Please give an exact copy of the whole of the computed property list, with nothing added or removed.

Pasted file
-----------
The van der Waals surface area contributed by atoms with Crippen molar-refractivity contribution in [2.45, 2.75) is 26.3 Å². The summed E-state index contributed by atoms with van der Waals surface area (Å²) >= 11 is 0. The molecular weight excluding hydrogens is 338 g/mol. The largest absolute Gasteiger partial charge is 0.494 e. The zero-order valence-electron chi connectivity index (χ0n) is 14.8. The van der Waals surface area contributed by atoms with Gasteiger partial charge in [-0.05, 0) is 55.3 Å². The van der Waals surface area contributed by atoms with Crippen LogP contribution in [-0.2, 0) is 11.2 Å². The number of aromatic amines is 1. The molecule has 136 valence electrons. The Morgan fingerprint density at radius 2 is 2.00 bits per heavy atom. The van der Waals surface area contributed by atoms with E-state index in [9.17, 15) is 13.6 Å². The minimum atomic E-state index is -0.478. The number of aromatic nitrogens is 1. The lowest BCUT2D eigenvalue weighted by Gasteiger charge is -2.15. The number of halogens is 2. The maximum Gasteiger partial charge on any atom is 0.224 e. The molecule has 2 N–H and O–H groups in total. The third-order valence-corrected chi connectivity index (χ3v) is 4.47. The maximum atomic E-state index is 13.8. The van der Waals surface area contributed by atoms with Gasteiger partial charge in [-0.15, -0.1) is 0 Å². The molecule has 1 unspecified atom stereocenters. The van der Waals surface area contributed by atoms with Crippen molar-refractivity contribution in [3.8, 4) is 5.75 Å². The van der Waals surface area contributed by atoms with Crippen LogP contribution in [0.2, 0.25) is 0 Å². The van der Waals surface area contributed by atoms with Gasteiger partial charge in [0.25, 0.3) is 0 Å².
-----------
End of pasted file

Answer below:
The van der Waals surface area contributed by atoms with Crippen molar-refractivity contribution in [2.45, 2.75) is 26.3 Å². The summed E-state index contributed by atoms with van der Waals surface area (Å²) >= 11 is 0. The molecular weight excluding hydrogens is 338 g/mol. The largest absolute Gasteiger partial charge is 0.494 e. The zero-order valence-electron chi connectivity index (χ0n) is 14.8. The van der Waals surface area contributed by atoms with Gasteiger partial charge in [-0.05, 0) is 55.3 Å². The van der Waals surface area contributed by atoms with Crippen LogP contribution in [-0.2, 0) is 11.2 Å². The number of aromatic amines is 1. The molecule has 136 valence electrons. The Morgan fingerprint density at radius 2 is 2.00 bits per heavy atom. The van der Waals surface area contributed by atoms with E-state index in [9.17, 15) is 13.6 Å². The minimum atomic E-state index is -0.478. The number of aromatic nitrogens is 1. The lowest BCUT2D eigenvalue weighted by Gasteiger charge is -2.15. The number of halogens is 2. The maximum Gasteiger partial charge on any atom is 0.224 e. The molecule has 2 N–H and O–H groups in total. The third-order valence-corrected chi connectivity index (χ3v) is 4.47. The maximum atomic E-state index is 13.8. The van der Waals surface area contributed by atoms with Gasteiger partial charge in [-0.15, -0.1) is 0 Å². The molecule has 1 unspecified atom stereocenters. The van der Waals surface area contributed by atoms with Crippen molar-refractivity contribution in [3.8, 4) is 5.75 Å². The van der Waals surface area contributed by atoms with Crippen LogP contribution in [0.2, 0.25) is 0 Å². The van der Waals surface area contributed by atoms with Gasteiger partial charge in [0.25, 0.3) is 0 Å².